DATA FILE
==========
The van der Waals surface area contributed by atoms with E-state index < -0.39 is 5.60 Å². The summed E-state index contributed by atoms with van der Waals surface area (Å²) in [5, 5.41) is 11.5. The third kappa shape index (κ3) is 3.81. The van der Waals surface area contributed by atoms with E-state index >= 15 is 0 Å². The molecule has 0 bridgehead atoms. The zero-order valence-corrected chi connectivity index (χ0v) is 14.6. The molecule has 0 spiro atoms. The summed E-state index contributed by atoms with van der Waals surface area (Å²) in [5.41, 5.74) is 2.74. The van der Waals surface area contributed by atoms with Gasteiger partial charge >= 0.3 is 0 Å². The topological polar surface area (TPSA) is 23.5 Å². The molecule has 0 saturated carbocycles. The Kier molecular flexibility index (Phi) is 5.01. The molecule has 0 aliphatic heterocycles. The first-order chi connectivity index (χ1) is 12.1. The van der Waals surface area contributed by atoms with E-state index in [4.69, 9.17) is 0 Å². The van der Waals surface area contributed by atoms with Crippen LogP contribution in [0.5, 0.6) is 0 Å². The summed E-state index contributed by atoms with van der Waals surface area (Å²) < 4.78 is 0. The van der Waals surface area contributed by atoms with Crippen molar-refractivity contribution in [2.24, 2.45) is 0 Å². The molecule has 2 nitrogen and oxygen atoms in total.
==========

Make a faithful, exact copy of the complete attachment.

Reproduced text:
The van der Waals surface area contributed by atoms with E-state index < -0.39 is 5.60 Å². The summed E-state index contributed by atoms with van der Waals surface area (Å²) in [5, 5.41) is 11.5. The third kappa shape index (κ3) is 3.81. The van der Waals surface area contributed by atoms with E-state index >= 15 is 0 Å². The molecule has 0 bridgehead atoms. The zero-order valence-corrected chi connectivity index (χ0v) is 14.6. The molecule has 0 spiro atoms. The summed E-state index contributed by atoms with van der Waals surface area (Å²) in [5.41, 5.74) is 2.74. The van der Waals surface area contributed by atoms with Gasteiger partial charge >= 0.3 is 0 Å². The topological polar surface area (TPSA) is 23.5 Å². The molecule has 0 saturated carbocycles. The Kier molecular flexibility index (Phi) is 5.01. The molecule has 0 aliphatic heterocycles. The first-order chi connectivity index (χ1) is 12.1. The van der Waals surface area contributed by atoms with E-state index in [4.69, 9.17) is 0 Å². The van der Waals surface area contributed by atoms with Crippen LogP contribution in [0.5, 0.6) is 0 Å². The summed E-state index contributed by atoms with van der Waals surface area (Å²) < 4.78 is 0. The van der Waals surface area contributed by atoms with Crippen molar-refractivity contribution in [2.24, 2.45) is 0 Å². The molecule has 2 nitrogen and oxygen atoms in total.